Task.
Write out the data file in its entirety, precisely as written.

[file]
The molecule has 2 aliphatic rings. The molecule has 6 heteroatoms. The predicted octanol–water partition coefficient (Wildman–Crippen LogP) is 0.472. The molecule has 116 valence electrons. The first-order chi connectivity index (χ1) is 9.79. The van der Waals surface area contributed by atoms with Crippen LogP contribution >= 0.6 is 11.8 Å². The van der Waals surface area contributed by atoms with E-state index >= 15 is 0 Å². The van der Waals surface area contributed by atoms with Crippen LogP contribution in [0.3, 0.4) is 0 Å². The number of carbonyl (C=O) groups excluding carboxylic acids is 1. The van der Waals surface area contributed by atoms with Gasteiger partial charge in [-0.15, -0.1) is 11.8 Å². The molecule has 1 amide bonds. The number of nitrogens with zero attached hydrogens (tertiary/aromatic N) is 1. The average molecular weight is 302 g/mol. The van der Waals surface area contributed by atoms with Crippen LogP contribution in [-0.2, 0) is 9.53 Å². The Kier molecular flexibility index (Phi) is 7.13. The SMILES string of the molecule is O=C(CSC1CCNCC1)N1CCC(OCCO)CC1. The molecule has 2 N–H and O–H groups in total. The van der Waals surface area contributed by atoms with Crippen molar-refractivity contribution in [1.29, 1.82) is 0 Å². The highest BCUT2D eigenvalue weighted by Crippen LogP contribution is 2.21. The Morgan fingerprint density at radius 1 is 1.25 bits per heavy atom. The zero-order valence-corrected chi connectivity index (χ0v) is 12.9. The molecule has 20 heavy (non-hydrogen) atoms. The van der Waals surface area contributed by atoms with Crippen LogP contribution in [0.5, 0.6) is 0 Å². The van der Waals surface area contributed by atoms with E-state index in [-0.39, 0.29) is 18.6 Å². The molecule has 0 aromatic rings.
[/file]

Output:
The molecule has 2 aliphatic rings. The molecule has 6 heteroatoms. The predicted octanol–water partition coefficient (Wildman–Crippen LogP) is 0.472. The molecule has 116 valence electrons. The first-order chi connectivity index (χ1) is 9.79. The van der Waals surface area contributed by atoms with Crippen LogP contribution >= 0.6 is 11.8 Å². The van der Waals surface area contributed by atoms with E-state index >= 15 is 0 Å². The van der Waals surface area contributed by atoms with Crippen LogP contribution in [0.3, 0.4) is 0 Å². The number of carbonyl (C=O) groups excluding carboxylic acids is 1. The van der Waals surface area contributed by atoms with Gasteiger partial charge in [-0.15, -0.1) is 11.8 Å². The molecule has 1 amide bonds. The number of nitrogens with zero attached hydrogens (tertiary/aromatic N) is 1. The average molecular weight is 302 g/mol. The van der Waals surface area contributed by atoms with Crippen LogP contribution in [-0.2, 0) is 9.53 Å². The Kier molecular flexibility index (Phi) is 7.13. The SMILES string of the molecule is O=C(CSC1CCNCC1)N1CCC(OCCO)CC1. The molecule has 2 N–H and O–H groups in total. The van der Waals surface area contributed by atoms with Crippen molar-refractivity contribution in [1.29, 1.82) is 0 Å². The highest BCUT2D eigenvalue weighted by Crippen LogP contribution is 2.21. The Morgan fingerprint density at radius 1 is 1.25 bits per heavy atom. The zero-order valence-corrected chi connectivity index (χ0v) is 12.9. The molecule has 20 heavy (non-hydrogen) atoms. The van der Waals surface area contributed by atoms with Crippen LogP contribution in [0.5, 0.6) is 0 Å². The van der Waals surface area contributed by atoms with E-state index in [-0.39, 0.29) is 18.6 Å². The molecule has 0 aromatic rings.